I wrote a round-up of these collection types for SilverlightShow, explaining how they can be used and for what scenarios they are best used.  The first part of this series has been published today, and the second part will follow shortly.


If you’re working with WCF RIA Services, knowledge of these new types is essential, as they offer a lot of productivity value for your applications.  Have a look at the series, and feel free to let me know how you feel about them!  Source code is, as usual, included.


Happy coding! :-)

.NET, Silverlight »

[26 Apr 2011 | 0 Comments]


clip_image001Those of you who read my Twitter messages might have picked up a few hints about this already: a few months ago, we started working on an official application for Techdays 2011, which would allow attendees to have a look at the agenda, compile a list of favourite sessions, and give both general as well as session-specific feedback.


This app is now available in the marketplace.  It’s part of a larger “group of apps”, which started as a way to, essentially, test how we could bring together all the cool new techs we’ve heard about the last few years: we’ve got a Silverlight backend app, a WP7 app, an MVC frontend (both full & jQuery-mobile based), and all this is backed by WCF RIA Services and fully hosted in the Azure cloud.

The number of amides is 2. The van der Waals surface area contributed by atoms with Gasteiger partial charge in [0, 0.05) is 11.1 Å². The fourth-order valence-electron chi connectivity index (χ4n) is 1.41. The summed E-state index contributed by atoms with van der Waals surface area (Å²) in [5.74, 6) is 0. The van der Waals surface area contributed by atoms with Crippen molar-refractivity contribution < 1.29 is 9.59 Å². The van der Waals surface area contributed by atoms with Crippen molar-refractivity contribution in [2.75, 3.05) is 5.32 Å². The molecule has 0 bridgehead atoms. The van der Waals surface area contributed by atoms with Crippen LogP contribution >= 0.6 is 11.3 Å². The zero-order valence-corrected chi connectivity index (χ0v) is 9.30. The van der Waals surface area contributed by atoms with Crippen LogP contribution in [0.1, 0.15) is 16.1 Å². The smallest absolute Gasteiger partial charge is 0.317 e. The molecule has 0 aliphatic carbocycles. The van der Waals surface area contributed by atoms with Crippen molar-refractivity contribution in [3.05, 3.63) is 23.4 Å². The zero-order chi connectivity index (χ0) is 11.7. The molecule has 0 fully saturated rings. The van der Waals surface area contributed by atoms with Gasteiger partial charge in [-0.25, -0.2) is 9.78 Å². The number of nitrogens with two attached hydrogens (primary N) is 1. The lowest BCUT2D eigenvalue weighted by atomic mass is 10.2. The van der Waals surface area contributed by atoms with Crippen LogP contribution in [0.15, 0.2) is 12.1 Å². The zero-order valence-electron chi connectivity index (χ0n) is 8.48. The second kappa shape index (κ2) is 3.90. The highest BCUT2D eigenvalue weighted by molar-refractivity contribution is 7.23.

If you want to find out more about how we did this, make sure to come to the session Maarten Balliauw & yours truly will be giving at Techdays, right after the keynote.



Cya there?  For now, feel free to check out the app! :-)

RIA, Silverlight, .NET »

[14 Apr 2011 | 0 Comments]